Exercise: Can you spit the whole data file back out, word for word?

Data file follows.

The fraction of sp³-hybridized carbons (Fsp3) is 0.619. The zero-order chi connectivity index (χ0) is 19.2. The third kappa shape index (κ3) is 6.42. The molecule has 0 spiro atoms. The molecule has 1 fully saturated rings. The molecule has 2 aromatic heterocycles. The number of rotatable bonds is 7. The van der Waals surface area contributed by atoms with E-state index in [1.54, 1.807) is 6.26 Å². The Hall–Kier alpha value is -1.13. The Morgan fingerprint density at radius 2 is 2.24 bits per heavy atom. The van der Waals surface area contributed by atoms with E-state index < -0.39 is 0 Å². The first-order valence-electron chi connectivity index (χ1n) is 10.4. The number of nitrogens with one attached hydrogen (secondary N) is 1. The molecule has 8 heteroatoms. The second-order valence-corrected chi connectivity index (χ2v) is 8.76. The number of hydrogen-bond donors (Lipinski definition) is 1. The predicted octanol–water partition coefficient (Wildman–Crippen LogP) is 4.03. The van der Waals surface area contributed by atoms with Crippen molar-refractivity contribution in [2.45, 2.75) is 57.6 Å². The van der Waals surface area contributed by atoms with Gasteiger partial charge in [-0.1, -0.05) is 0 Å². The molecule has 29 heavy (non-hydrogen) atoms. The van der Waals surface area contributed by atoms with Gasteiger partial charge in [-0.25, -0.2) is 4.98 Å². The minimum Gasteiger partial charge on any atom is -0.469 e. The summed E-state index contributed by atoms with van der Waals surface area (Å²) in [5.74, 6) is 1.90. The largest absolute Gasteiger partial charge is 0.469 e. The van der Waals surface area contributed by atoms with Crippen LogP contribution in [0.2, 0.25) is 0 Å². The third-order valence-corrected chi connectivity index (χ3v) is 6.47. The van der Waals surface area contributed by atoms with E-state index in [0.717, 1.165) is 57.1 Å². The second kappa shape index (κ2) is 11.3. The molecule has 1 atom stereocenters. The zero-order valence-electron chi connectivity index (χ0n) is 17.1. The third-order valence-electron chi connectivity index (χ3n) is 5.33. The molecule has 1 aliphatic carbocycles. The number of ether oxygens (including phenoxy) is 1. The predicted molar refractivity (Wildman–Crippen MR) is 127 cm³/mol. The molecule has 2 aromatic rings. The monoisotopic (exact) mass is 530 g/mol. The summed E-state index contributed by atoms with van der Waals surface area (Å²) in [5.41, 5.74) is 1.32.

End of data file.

The fraction of sp³-hybridized carbons (Fsp3) is 0.619. The zero-order chi connectivity index (χ0) is 19.2. The third kappa shape index (κ3) is 6.42. The molecule has 0 spiro atoms. The molecule has 1 fully saturated rings. The molecule has 2 aromatic heterocycles. The number of rotatable bonds is 7. The van der Waals surface area contributed by atoms with E-state index in [1.54, 1.807) is 6.26 Å². The Hall–Kier alpha value is -1.13. The Morgan fingerprint density at radius 2 is 2.24 bits per heavy atom. The van der Waals surface area contributed by atoms with E-state index < -0.39 is 0 Å². The first-order valence-electron chi connectivity index (χ1n) is 10.4. The number of nitrogens with one attached hydrogen (secondary N) is 1. The molecule has 8 heteroatoms. The second-order valence-corrected chi connectivity index (χ2v) is 8.76. The number of hydrogen-bond donors (Lipinski definition) is 1. The predicted octanol–water partition coefficient (Wildman–Crippen LogP) is 4.03. The van der Waals surface area contributed by atoms with Crippen molar-refractivity contribution in [2.45, 2.75) is 57.6 Å². The van der Waals surface area contributed by atoms with Gasteiger partial charge in [-0.1, -0.05) is 0 Å². The molecule has 29 heavy (non-hydrogen) atoms. The van der Waals surface area contributed by atoms with Gasteiger partial charge in [-0.25, -0.2) is 4.98 Å². The minimum Gasteiger partial charge on any atom is -0.469 e. The summed E-state index contributed by atoms with van der Waals surface area (Å²) in [5.74, 6) is 1.90. The largest absolute Gasteiger partial charge is 0.469 e. The van der Waals surface area contributed by atoms with Crippen LogP contribution in [0.2, 0.25) is 0 Å². The third-order valence-corrected chi connectivity index (χ3v) is 6.47. The van der Waals surface area contributed by atoms with E-state index in [0.717, 1.165) is 57.1 Å². The second kappa shape index (κ2) is 11.3. The molecule has 1 atom stereocenters. The zero-order valence-electron chi connectivity index (χ0n) is 17.1. The third-order valence-electron chi connectivity index (χ3n) is 5.33. The molecule has 1 aliphatic carbocycles. The number of ether oxygens (including phenoxy) is 1. The predicted molar refractivity (Wildman–Crippen MR) is 127 cm³/mol. The molecule has 2 aromatic rings. The monoisotopic (exact) mass is 530 g/mol. The summed E-state index contributed by atoms with van der Waals surface area (Å²) in [5.41, 5.74) is 1.32.